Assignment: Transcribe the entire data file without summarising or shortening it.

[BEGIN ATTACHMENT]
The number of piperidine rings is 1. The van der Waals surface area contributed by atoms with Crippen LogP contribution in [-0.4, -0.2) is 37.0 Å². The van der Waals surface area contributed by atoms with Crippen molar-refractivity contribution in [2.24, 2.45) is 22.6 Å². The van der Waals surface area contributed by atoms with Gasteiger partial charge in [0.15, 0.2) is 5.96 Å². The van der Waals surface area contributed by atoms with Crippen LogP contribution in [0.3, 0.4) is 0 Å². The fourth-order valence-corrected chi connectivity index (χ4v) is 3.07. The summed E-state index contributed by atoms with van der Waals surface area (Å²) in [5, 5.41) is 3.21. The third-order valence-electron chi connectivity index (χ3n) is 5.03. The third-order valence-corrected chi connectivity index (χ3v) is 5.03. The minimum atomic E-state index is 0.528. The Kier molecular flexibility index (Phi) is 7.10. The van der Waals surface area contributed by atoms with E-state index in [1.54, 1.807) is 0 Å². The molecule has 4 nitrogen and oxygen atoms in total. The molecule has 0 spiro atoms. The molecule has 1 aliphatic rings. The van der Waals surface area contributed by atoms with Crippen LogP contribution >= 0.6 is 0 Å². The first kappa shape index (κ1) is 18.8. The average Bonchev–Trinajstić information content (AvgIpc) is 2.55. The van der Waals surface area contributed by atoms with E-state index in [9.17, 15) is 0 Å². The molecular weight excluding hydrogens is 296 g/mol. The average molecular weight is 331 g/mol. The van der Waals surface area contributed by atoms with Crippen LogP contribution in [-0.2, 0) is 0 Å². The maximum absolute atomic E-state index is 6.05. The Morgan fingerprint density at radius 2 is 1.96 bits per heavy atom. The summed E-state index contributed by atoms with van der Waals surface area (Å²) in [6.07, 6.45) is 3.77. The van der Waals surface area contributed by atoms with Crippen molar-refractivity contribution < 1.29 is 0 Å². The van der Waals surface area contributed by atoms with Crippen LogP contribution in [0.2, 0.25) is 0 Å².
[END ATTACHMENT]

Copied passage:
The number of piperidine rings is 1. The van der Waals surface area contributed by atoms with Crippen LogP contribution in [-0.4, -0.2) is 37.0 Å². The van der Waals surface area contributed by atoms with Crippen molar-refractivity contribution in [2.24, 2.45) is 22.6 Å². The van der Waals surface area contributed by atoms with Gasteiger partial charge in [0.15, 0.2) is 5.96 Å². The van der Waals surface area contributed by atoms with Crippen LogP contribution in [0.3, 0.4) is 0 Å². The fourth-order valence-corrected chi connectivity index (χ4v) is 3.07. The summed E-state index contributed by atoms with van der Waals surface area (Å²) in [5, 5.41) is 3.21. The third-order valence-electron chi connectivity index (χ3n) is 5.03. The third-order valence-corrected chi connectivity index (χ3v) is 5.03. The minimum atomic E-state index is 0.528. The Kier molecular flexibility index (Phi) is 7.10. The van der Waals surface area contributed by atoms with E-state index in [1.54, 1.807) is 0 Å². The molecule has 4 nitrogen and oxygen atoms in total. The molecule has 0 spiro atoms. The molecule has 1 aliphatic rings. The van der Waals surface area contributed by atoms with Crippen LogP contribution >= 0.6 is 0 Å². The first kappa shape index (κ1) is 18.8. The average Bonchev–Trinajstić information content (AvgIpc) is 2.55. The van der Waals surface area contributed by atoms with E-state index in [9.17, 15) is 0 Å². The molecular weight excluding hydrogens is 296 g/mol. The average molecular weight is 331 g/mol. The van der Waals surface area contributed by atoms with Crippen LogP contribution in [-0.2, 0) is 0 Å². The maximum absolute atomic E-state index is 6.05. The Morgan fingerprint density at radius 2 is 1.96 bits per heavy atom. The summed E-state index contributed by atoms with van der Waals surface area (Å²) in [6.07, 6.45) is 3.77. The van der Waals surface area contributed by atoms with Crippen molar-refractivity contribution < 1.29 is 0 Å². The van der Waals surface area contributed by atoms with Crippen LogP contribution in [0.2, 0.25) is 0 Å².